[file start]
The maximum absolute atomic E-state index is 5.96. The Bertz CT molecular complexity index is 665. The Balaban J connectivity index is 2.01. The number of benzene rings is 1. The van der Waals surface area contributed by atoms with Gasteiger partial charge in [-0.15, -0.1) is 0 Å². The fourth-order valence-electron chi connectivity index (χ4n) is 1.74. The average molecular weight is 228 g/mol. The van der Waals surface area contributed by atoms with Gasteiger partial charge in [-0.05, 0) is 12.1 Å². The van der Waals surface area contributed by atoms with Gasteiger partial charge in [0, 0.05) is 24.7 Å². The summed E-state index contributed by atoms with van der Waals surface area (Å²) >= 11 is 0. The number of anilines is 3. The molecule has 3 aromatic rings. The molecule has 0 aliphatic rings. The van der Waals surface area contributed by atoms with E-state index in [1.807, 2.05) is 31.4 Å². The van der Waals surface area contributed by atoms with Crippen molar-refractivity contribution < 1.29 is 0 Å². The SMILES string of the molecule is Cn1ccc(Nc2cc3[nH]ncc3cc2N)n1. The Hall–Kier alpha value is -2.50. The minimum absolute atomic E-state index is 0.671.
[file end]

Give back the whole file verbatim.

The maximum absolute atomic E-state index is 5.96. The Bertz CT molecular complexity index is 665. The Balaban J connectivity index is 2.01. The number of benzene rings is 1. The van der Waals surface area contributed by atoms with Gasteiger partial charge in [-0.15, -0.1) is 0 Å². The fourth-order valence-electron chi connectivity index (χ4n) is 1.74. The average molecular weight is 228 g/mol. The van der Waals surface area contributed by atoms with Gasteiger partial charge in [-0.05, 0) is 12.1 Å². The van der Waals surface area contributed by atoms with Gasteiger partial charge in [0, 0.05) is 24.7 Å². The summed E-state index contributed by atoms with van der Waals surface area (Å²) >= 11 is 0. The number of anilines is 3. The molecule has 3 aromatic rings. The molecule has 0 aliphatic rings. The van der Waals surface area contributed by atoms with E-state index in [1.807, 2.05) is 31.4 Å². The van der Waals surface area contributed by atoms with Crippen molar-refractivity contribution < 1.29 is 0 Å². The SMILES string of the molecule is Cn1ccc(Nc2cc3[nH]ncc3cc2N)n1. The Hall–Kier alpha value is -2.50. The minimum absolute atomic E-state index is 0.671.